Speyside: Macallen, Glenrothes
Campbeltown: Springbank
Islay: Lagavulin, Laphroaig

I'd say these give a solid overview of the different styles of scotch and are common enough that you'll usually be able to consistently order them at any place with a semi-decent scotch selection.

What are some good ways to stay awake without tea or coffee?

A cup of tea (white, green, oolong, black, pu-erh) is a good source of sustained energy. I find the caffeine is less spikey/jittery than coffee and longer lasting.

Also, experiment w/Yerba Mate.
http://en.wikipedia.org/wiki/Yer…

What's the difference between Coke Zero and Diet Coke?

Not to quibble, but actually Coke Zero contains both Nutrasweet and Ace-K.  It's a mix of those sweeteners that gives it a different taste than Diet Coke. At least in the US.

http://en.wikipedia.org/wiki/Coc…

What are the basic differences among the various Johnnie Walker scotches — Black, Red, Blue, etc.?

Here's a good summary, largely based on Wikipedia's superb entry on Johnnie Walker and its products:

  • Red Label is the base Johnnie Walker and runs around $20 a bottle.  Red Label is a blend of around 35 grain and malt whiskies.  It is intended for making mixed drinks. 80 proof. According to William Manchester this was the favorite Scotch of Winston Churchill, who mixed it with soda.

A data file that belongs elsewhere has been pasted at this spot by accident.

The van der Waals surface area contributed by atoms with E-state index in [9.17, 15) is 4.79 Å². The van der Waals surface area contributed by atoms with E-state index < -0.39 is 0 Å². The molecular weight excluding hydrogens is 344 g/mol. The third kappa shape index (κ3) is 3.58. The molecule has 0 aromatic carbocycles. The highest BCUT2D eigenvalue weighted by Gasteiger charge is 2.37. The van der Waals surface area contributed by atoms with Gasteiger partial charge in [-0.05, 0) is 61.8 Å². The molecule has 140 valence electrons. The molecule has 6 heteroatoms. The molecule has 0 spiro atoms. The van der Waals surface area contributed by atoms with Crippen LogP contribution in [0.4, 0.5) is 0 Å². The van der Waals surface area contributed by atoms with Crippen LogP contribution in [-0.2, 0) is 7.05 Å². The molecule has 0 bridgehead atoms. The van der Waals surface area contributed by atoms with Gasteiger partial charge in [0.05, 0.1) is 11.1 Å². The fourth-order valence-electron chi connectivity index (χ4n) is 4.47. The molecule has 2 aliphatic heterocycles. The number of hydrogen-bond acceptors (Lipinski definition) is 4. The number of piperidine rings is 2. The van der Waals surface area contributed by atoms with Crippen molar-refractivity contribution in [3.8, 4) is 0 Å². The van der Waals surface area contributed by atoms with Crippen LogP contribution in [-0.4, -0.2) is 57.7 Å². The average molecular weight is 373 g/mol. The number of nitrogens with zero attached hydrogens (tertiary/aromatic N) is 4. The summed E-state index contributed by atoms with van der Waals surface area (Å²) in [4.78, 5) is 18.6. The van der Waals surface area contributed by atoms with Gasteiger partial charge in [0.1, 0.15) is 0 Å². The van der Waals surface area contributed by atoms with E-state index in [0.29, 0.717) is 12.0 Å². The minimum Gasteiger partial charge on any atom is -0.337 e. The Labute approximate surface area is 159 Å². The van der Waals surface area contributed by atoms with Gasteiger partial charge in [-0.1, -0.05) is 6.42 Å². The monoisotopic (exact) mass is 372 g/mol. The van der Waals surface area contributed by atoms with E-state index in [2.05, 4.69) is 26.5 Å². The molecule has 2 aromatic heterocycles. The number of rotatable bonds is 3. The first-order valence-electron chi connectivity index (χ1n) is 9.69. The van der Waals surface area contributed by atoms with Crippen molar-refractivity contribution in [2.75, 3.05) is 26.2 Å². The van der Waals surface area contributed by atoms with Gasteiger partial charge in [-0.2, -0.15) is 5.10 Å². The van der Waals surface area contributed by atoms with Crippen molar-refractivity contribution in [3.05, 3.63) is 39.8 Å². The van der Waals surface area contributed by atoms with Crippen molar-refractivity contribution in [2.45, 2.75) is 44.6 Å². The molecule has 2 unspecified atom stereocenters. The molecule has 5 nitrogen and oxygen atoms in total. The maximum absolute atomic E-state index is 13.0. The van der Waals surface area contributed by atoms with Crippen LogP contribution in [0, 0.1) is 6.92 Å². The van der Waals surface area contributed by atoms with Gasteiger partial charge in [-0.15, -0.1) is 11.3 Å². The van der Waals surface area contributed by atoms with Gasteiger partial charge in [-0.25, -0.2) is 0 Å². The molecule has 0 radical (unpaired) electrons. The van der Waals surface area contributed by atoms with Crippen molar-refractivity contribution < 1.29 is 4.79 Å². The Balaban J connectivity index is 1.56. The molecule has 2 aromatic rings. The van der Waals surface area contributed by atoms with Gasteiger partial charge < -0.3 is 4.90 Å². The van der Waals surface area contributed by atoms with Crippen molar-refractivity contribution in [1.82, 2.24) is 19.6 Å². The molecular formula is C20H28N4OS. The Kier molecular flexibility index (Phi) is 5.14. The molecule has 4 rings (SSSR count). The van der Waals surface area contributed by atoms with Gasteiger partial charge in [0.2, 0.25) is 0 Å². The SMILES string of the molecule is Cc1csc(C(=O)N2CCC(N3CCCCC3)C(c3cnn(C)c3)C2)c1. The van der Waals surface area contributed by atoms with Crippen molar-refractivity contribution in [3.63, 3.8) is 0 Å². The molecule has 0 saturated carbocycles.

• Black Label has Scotch aged a minimum of 12 years and will run you around $30 a bottle. Black Label is a blend of about 40 whiskies, each aged at least 12 years. 80 proof.
  • Green Label is the newest Johnnie Walker label (launched in 1997) and is aged 15 years.  Runs $55-65 per bottle.   Green Label is a vatted malt that is a blend of about 15 individual single malts, the signature malts being Talisker, Cragganmore, Linkwood, and CaolIla.  86 proof. Previously sold under the name 'Pure Malt'.
  • Gold Label is aged a minimum of 18 years and will run you around $70 a bottle.  a blend of over 15 single malts. It was derived from Alexander II's blending notes for a whisky to commemorate Johnnie Walker's centenary. His original efforts were thwarted by a shortage of these malts following World War I. Gold Label is commonly bottled at 15 or 18 years. 80 proof. 40% ABV.
  • Blue Label is Johnnie Walker's premium blend — aged a minimum of 25 years and runs around $150 a bottle.  Every bottle is serial numbered and sold in a silk-lined box, accompanied by a certificate of authenticity. There is no age declaration for Blue Label. 80 proof.

For more detail, see Wikipedia's entry which also includes a terrific graphic showing the history of Johnnie Walker products.

Source: http://en.wikipedia.org/wiki/Joh…
Source: http://www.epinions.com/review/J…